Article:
Gerrymandering facts for kids
Gerrymandering is when a political group tries to change a voting district to create a result that helps them or hurts the group who is against them. It is named after Elbridge Gerry (1744-1814). Gerrymandering works by wasting votes. It puts more votes of winners into the district they will win so the losers win in another district.
If we have Group A and Group B both trying to win in a district. Group A has 40 votes and Group B has 50. In another district Group A knows Group B will win for sure. Group A changes the voting district so that 11 votes are moved to the other district. Now they will win 40 votes to 39.
Images for kids
Printed in March 1812, this political cartoon was drawn in reaction to the newly drawn state senate election district of South Essex created by the Massachusetts legislature to favor the Democratic-Republican Party candidates of Governor Elbridge Gerry over the Federalists. The caricature satirizes the bizarre shape of a district in Essex County, Massachusetts, as a dragon-like "monster". Federalist newspaper editors and others at the time likened the district shape to a salamander, and the word gerrymander was a blend of that word and Governor Gerry's last name.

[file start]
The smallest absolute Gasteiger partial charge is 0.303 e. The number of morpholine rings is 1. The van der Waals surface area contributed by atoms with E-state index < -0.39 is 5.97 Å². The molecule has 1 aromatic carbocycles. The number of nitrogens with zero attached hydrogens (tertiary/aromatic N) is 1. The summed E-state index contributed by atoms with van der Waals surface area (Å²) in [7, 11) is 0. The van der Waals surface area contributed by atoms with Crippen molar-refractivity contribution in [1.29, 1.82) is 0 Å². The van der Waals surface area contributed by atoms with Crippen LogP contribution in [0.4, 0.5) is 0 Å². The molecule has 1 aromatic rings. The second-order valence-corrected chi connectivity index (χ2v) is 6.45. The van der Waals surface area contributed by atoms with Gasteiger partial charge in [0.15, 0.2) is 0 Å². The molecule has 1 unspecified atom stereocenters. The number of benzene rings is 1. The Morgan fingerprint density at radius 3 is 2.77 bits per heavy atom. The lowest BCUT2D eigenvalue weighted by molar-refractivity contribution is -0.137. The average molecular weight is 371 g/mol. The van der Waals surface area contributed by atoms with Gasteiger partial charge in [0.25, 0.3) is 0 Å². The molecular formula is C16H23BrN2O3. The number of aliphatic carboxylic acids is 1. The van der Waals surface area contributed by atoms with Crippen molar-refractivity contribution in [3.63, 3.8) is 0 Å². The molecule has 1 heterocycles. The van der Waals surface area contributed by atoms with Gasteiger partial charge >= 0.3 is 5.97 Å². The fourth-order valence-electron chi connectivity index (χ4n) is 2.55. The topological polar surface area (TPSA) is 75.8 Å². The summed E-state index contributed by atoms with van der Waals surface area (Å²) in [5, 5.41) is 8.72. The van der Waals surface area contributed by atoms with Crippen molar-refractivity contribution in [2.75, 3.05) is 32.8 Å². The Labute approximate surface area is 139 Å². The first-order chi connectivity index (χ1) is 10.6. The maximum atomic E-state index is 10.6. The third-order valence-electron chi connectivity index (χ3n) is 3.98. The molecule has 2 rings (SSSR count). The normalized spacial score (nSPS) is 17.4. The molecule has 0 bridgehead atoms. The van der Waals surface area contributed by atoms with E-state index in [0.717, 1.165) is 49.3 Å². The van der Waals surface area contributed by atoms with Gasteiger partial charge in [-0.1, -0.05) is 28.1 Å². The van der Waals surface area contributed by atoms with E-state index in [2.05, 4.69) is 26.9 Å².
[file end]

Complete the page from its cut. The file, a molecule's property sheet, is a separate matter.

How gerrymandering can influence electoral results on a non-proportional system. For a state with 3 equally sized districts, 15 voters and 2 parties: Plum (squares) and Orange (circles).In (a), creating 3 mixed-type districts yields a 3–0 win to Plum—a disproportional result considering the statewide 9:6 Plum majority.In (b), Orange wins the urban district while Plum wins the rural districts—the 2–1 result reflects the statewide vote ratio.In (c), gerrymandering techniques ensure a 2–1 win to the statewide minority Orange party.
Electoral divisions in the Sydney area, drawn by the politically independent Australian Electoral Commission.
U.S. congressional districts covering Travis County, Texas (outlined in red) in 2002, left, and 2004, right. In 2003, the majority of Republicans in the Texas legislature redistricted the state, diluting the voting power of the heavily Democratic county by parcelling its residents out to more Republican districts.
Shaw v. Reno was a United States Supreme Court case involving the redistricting and racial gerrymandering of North Carolina's 12th congressional district (pictured).
Gerrymandering Facts for Kids. Kiddle Encyclopedia.